Benefits Of Aloe Vera: Things You Didn’t Know About This Magic Plant

Photo credit: bigstock.com

Photo credit: bigstock.com

The aloe vera plant has been used for medicinal purposes for thousands of years. The ancient Egyptians called it the “Plant of Immortality.” To the peoples of antiquity who lacked modern scientific understandings of biology, the healing effects of aloe vera would no doubt have seemed magical. As the millennia passed, aloe vera has never lost its place as a powerful and effective folk remedy. Modern science has shed light on why this plant is beneficial to human health.

The aloe vera plant has thick and pointy leaves filled with a watery gel-like flesh, similar to a cactus. The juicy flesh of the leaves is what has been used is traditional medicine around the world.

Aloe vera is most commonly known for its topical applications. But aloe can also be beneficial when ingested due to the vitamins and beneficial compounds the plant contains. Let’s explore some of the specific applications and health benefits of this incredible plant.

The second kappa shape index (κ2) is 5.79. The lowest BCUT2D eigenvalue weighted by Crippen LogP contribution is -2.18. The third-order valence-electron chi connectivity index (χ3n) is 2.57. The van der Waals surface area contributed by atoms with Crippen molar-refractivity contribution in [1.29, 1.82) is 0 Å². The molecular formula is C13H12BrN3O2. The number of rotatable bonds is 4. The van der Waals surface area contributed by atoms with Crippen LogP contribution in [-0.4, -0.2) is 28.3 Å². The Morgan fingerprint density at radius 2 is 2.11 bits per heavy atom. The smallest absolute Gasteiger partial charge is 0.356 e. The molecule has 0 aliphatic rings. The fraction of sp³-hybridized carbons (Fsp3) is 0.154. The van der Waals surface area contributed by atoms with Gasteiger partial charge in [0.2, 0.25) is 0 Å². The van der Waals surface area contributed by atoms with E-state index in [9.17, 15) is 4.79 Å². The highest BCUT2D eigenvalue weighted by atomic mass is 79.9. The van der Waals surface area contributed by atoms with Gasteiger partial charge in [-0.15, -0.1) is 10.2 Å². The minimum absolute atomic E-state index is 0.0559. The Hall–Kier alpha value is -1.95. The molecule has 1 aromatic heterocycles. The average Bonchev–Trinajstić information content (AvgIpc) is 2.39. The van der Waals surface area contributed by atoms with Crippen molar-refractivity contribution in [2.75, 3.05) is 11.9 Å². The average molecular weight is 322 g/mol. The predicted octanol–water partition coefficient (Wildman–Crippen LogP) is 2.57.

Aloe vera heals burns 

More specifically, it makes burns heal faster. Aloe vera has long been used as a remedy for sun burns and minor sores. A review of multiple experimental studies produced evidence that aloe vera could significantly speed up the healing process for first- and second-degree burns. It also has a soothing, cooling feeling which helps alleviate pain.

There are some who advocate applying aloe vera to minor cuts and wounds, but more testing needs to be done to concretely establish the effectiveness of this practice, as the current evidence is inconclusive.

 

It’s packed with vitamins, minerals, and other goodies

Aloe vera contains numerous highly beneficial nutrients like vitamins A, C, and E. The plant is also rich in B vitamins, including B1, B2, B3 (niacin) B6, B9 (folic acid), and B12. Aloe vera is especially beneficial with regard to vitamin B12. It not only contains the vitamin, but it actually increases the bioavailability of B12 in the body, regardless of the source. This is great news for vegetarians, who are more susceptible to B12 deficiency.

Aloe vera also contains choline, zinc, magnesium, copper, calcium, potassium, sodium, selenium, chromium, and manganese. In addition, the enzymes found in aloe vera assist in the digestive process by breaking down sugar and fat molecules. It also has 20 out of 22 essential amino acids.

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